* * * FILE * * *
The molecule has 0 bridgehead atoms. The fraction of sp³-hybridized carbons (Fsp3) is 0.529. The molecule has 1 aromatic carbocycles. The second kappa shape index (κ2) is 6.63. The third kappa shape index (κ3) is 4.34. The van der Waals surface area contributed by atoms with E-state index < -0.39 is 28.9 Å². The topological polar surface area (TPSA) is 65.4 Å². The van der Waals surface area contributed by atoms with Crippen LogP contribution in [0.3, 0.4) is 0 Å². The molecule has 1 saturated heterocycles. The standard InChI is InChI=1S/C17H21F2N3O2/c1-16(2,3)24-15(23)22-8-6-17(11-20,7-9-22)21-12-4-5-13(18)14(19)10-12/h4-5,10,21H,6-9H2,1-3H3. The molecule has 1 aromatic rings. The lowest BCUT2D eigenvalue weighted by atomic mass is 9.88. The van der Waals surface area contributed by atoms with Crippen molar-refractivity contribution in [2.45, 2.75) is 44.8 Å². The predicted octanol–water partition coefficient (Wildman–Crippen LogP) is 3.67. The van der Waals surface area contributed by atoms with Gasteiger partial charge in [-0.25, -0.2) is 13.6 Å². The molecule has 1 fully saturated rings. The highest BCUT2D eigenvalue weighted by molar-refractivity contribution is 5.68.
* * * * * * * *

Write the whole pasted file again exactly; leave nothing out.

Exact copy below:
The molecule has 0 bridgehead atoms. The fraction of sp³-hybridized carbons (Fsp3) is 0.529. The molecule has 1 aromatic carbocycles. The second kappa shape index (κ2) is 6.63. The third kappa shape index (κ3) is 4.34. The van der Waals surface area contributed by atoms with E-state index < -0.39 is 28.9 Å². The topological polar surface area (TPSA) is 65.4 Å². The van der Waals surface area contributed by atoms with Crippen LogP contribution in [0.3, 0.4) is 0 Å². The molecule has 1 saturated heterocycles. The standard InChI is InChI=1S/C17H21F2N3O2/c1-16(2,3)24-15(23)22-8-6-17(11-20,7-9-22)21-12-4-5-13(18)14(19)10-12/h4-5,10,21H,6-9H2,1-3H3. The molecule has 1 aromatic rings. The lowest BCUT2D eigenvalue weighted by atomic mass is 9.88. The van der Waals surface area contributed by atoms with Crippen molar-refractivity contribution in [2.45, 2.75) is 44.8 Å². The predicted octanol–water partition coefficient (Wildman–Crippen LogP) is 3.67. The van der Waals surface area contributed by atoms with Gasteiger partial charge in [-0.25, -0.2) is 13.6 Å². The molecule has 1 fully saturated rings. The highest BCUT2D eigenvalue weighted by molar-refractivity contribution is 5.68.